We never know very much about the two principal characters in Goodbye Solo, a 2009 film by Ramin Bahrani. We learn more about them in the five-minute opening sequence than we do in the film’s remaining 85. A charming and fast-talking Senegalese cab driver named Solo picks up an old, weathered Southern man named William who wears bags under his eyes so deep they threaten to take over his entire face. The old man asks the driver to pick him up in two weeks time, and, for $1,000, to drive him to a remote location called Blowing Rock National Park, a towering mountain peak in the Appalachians, and leave him there. “Why you want to go there?” Solo asks him instantly, “You going to jump?” The old man doesn’t answer. The worry and bafflement you see in Solo then seems completely honest: “Why you want to do that, man?… Tomorrow’s going to be a better day.” But again, William doesn’t respond. You see and instantly understand that this grates on the cab driver. It is testament to the strength of the director, the writer, and the actors, that Solo’s decision now to befriend the troubled old man and convince him to do otherwise, comes as no surprise.
Director Ramin Bahrani is a relative newcomer. Goodbye Solo is only his third movie, but he’s quickly earning a reputation as an important American filmmaker. He tends to focus on the disenfranchised and the outsiders — his last film, Chop Shop, which is on Roger Ebert’s list of Great Movies, deals with street kids in New York City who survive by their wits and the money they can make stealing small items and peddling street goods. His first movie, Man Pushcart, was about a struggling Pakistani food vendor in Manhattan. Goodbye Solo is about a more personal kind of isolation. Both William and Solo are grappling with a lack of meaning in their life — the difference is while William has already given up finding any, Solo is full of the hopeful promise that there is more to come, which is why William’s decision disconcerts him so much.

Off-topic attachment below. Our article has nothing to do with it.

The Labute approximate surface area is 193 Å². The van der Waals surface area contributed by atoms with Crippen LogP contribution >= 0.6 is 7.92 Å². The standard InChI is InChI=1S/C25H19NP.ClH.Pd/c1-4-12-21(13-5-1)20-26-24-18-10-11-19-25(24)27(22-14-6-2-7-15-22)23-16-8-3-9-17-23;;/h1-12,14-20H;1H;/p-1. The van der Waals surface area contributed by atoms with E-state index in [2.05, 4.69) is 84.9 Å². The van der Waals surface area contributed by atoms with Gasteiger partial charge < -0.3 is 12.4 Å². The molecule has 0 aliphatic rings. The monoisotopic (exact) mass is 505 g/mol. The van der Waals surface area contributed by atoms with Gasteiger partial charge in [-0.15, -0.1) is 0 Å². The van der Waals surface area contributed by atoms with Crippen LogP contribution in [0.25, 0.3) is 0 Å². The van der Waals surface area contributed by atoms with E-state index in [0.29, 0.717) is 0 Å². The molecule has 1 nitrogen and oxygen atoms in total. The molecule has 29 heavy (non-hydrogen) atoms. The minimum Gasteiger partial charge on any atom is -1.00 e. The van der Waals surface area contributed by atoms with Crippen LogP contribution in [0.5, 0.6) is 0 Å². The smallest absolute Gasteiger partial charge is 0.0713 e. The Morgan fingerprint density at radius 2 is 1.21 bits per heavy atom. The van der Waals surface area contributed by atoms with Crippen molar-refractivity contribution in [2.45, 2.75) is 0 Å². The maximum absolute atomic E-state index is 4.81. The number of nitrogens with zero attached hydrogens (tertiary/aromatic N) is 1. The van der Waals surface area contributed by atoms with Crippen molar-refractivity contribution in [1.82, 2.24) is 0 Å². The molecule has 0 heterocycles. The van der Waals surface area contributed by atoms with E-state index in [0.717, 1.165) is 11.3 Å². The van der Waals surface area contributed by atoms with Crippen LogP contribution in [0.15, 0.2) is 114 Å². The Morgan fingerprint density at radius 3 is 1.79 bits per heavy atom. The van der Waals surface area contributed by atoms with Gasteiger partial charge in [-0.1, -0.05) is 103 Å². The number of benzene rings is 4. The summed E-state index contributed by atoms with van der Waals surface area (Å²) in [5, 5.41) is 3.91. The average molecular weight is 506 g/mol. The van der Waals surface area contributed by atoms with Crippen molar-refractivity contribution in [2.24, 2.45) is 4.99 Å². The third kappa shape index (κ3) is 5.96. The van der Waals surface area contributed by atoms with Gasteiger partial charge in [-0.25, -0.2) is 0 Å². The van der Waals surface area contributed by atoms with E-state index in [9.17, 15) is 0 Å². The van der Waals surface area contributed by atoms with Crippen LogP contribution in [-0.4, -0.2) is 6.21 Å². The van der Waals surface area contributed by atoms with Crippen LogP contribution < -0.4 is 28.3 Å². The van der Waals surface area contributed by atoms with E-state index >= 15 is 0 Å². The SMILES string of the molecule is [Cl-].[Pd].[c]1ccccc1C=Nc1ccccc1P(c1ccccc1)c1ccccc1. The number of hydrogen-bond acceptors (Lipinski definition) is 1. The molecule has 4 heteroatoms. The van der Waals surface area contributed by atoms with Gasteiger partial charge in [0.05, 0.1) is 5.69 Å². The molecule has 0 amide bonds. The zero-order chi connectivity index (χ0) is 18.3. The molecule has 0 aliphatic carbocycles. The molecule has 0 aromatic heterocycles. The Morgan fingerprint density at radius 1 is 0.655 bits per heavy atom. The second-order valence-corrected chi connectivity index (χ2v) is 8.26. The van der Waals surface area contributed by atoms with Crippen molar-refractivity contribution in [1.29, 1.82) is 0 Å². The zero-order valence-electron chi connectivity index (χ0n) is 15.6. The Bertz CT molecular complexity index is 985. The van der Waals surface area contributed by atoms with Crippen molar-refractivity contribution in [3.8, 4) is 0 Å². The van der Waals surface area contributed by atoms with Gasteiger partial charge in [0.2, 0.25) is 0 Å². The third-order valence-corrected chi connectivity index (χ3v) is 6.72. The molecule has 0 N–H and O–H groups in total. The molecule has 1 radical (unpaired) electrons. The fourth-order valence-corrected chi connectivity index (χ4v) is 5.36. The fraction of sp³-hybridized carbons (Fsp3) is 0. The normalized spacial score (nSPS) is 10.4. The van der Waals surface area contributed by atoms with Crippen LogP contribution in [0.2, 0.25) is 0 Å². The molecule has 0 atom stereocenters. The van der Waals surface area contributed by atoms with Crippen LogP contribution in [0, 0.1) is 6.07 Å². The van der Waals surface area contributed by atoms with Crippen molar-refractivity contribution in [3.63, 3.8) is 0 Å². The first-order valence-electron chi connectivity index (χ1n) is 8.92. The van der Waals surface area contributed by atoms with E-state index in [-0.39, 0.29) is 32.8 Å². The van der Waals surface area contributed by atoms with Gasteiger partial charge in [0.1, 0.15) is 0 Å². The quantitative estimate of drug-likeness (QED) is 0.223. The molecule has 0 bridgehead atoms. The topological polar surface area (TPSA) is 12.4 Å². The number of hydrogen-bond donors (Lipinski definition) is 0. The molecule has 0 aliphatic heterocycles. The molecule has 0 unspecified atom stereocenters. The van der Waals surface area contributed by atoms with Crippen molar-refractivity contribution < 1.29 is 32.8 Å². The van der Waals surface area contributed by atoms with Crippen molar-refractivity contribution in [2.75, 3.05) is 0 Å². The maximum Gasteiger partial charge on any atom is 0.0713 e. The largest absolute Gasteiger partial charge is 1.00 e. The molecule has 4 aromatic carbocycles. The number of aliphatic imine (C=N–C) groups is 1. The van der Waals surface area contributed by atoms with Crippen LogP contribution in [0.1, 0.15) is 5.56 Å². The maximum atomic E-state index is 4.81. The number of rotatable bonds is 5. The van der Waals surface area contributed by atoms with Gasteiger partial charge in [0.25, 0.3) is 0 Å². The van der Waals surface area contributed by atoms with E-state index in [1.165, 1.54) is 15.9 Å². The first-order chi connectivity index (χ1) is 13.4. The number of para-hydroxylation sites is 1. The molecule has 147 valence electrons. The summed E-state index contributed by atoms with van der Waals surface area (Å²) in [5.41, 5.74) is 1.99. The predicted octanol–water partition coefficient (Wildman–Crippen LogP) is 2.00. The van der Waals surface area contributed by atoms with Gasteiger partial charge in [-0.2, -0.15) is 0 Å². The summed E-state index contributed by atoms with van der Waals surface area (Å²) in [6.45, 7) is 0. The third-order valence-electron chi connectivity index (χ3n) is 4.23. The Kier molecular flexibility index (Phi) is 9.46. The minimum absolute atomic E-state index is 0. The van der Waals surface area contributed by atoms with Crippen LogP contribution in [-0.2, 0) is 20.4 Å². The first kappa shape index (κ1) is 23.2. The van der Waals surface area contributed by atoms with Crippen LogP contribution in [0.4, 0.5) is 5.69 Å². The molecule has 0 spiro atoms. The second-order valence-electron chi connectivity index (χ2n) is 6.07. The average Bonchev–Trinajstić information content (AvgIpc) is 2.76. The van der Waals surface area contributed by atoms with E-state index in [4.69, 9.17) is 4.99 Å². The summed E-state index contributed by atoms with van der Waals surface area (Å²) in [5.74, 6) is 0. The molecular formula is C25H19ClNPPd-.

We never know exactly why William feels so hopeless. Solo asks many times, but he never gets an answer. Roger Ebert draws an interesting parallel between William’s character and the life of the actor who portrayed him, Red West. A lifelong friend of Elvis Presley, West was one of the only people in the legendary musician’s close circle that The King could fully trust when he was beginning his precipitous slide into drugs and self-destruction. West played a role similar to the one Solo plays for William, doing what very little he could to reverse the downward course of a life that isn’t his own. One wonders if this informed West’s portrayal of William in any way, whose constant brooding obstinacy only periodically seems capable of breaking, though when it does the moments are surprisingly uplifting.
The final scene of the film, in which Solo insists that he take his young stepdaughter Alex along on William’s drive to Blowing Rock, is powerful in its quiet inevitability. Alex might not understand what is happening right then. But maybe one day she will, and maybe, like Solo, she will realize that it was important that she was there to witness it.
[This review originally appeared on SevenPonds, and may not be reproduced without permission. Thank you.]